Maggie Ward (Mary Elizabeth Mastrantonio) is a feisty, conservative law associate who practices at one of those Incredibly Huge Law Firms that specialize in crushing little people like you and me in court so their fat cat corporate clients can get away with selling murderously defective
merchandise with impunity and well-padded profit margins. The human interest comes from Maggie hating her dad, Jedediah Tucker Ward (Gene Hackman). Jed wins cases for us beaten-down little people types against those corporate types who are Maggie's bread and butter. He's also cheated on dear sweet
mom Estelle (Joanna Merlin), has a swollen ego and abandons people after winning their cases for them.
But, of course, that's not the point. Jed's just a flawed regular guy with an excess of passion and too many clients. The real point is that anyone who can hate Jed as much as Maggie does has to have some serious problems. In addition to that, by "enlightened" Hollywood standards single career
women remain, by definition, screaming bags of self-destructive neuroses. Consequently, Maggie comes on loud and strident and has the pinched, pinned-back look of someone whose watch is wound way too tight. Her personal and professional lives are on a fast track to hell. She sleeps with her
conniving boss, Michael Grazier (Colin Friels), and drinks herself into idiocy each night to anesthetize her guilt over what she does for her bosses each day.
It's not a pretty picture. However, we know that father and daughter will get back together from the fade-in as surely as we know that Gilligan and the gang will never get off the island. What brings them back together is a lawsuit filed by Jed against a big car company, represented by Maggie,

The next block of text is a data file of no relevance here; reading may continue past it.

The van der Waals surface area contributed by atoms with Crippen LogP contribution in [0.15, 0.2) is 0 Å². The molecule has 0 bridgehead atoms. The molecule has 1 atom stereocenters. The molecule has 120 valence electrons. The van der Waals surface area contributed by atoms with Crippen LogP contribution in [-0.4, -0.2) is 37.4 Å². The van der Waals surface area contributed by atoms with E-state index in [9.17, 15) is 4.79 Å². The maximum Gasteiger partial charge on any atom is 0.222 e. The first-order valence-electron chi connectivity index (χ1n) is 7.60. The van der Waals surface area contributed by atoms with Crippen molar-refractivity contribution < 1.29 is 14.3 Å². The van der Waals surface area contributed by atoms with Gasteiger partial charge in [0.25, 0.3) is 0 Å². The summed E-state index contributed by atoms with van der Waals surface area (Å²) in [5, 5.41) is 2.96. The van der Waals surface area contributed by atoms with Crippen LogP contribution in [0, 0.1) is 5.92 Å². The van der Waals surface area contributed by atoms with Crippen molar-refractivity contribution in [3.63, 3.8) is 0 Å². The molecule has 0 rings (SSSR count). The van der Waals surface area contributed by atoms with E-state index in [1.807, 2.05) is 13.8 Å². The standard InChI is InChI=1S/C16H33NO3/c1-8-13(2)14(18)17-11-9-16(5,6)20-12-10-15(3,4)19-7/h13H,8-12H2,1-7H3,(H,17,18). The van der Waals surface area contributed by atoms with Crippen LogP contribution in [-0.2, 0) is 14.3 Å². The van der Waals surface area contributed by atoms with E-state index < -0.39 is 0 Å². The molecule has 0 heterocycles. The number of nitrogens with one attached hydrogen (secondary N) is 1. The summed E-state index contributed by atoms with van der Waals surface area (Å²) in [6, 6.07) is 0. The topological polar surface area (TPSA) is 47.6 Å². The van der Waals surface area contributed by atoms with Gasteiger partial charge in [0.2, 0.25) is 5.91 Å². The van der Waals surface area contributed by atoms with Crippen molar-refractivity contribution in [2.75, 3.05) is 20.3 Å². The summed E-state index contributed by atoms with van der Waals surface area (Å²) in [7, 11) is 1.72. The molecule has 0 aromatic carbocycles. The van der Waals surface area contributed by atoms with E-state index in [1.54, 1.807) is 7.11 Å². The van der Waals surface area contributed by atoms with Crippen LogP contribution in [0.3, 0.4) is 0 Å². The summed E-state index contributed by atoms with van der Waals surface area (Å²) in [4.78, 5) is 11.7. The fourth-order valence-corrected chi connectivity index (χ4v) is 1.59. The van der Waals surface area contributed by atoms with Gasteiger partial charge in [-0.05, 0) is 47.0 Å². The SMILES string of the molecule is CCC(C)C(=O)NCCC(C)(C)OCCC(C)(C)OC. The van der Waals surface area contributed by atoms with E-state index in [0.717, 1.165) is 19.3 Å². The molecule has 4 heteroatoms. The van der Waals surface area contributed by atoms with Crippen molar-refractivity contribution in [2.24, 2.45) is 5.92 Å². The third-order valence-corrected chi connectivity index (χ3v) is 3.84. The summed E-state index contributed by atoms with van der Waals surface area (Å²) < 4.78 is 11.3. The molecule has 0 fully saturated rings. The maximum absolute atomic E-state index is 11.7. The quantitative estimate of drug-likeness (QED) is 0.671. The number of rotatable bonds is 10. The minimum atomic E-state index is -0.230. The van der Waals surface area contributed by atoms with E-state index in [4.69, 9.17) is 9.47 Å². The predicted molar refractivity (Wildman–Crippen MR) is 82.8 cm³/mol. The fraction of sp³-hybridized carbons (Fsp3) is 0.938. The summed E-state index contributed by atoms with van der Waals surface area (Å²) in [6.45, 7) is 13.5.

over a deadly defect allowed to go uncorrected to save some bucks. In only the most glaring of the film's long list of jaw-dropping implausibilities, the head of the car company, Dr. Getchell (Fred Dalton Thompson), frankly confides to Maggie that his company is basically guilty as hell, which
means that the only way Maggie can win is by cheating. In cold-blooded careerist fashion, she goes along for a while. But, after a late-night heart-to-heart with Jed, she does exactly what you knew she was going to do from the start.
Its shameless predictability is only one of many factors that contributes to the overall TV thinness of CLASS ACTION. Its one-note characters don't help. The script is slickly crafted, and could even have been slickly enjoyable if it didn't take itself so seriously. Michael Apted's direction
bludgeons the audience even harder than it bludgeons Maggie with its telegraphed plot twists and crude emotional manipulations, making simple enjoyment all but impossible. But its simplistic look at the legal system and corporate politics make it impossible to take it seriously as anything else.
The work of Hackman and Mastrantonio keeps the action afloat and more credible than it deserves to be. With them, CLASS ACTION still isn't drama, but it is an incredible simulation. It will make you want to cheer, even if you're not quite sure why, and start checking your TV Guide to see when it
will settle into its regular weekly time slot. (Profanity, adult situations.) leave a comment
Michael Apted's CLASS ACTION is sharply made and well acted, even if it's little more than a TV series pilot masquerading as a movie, as well as being one of those instances where Hollywood tackles social issues and makes you wish they hadn't.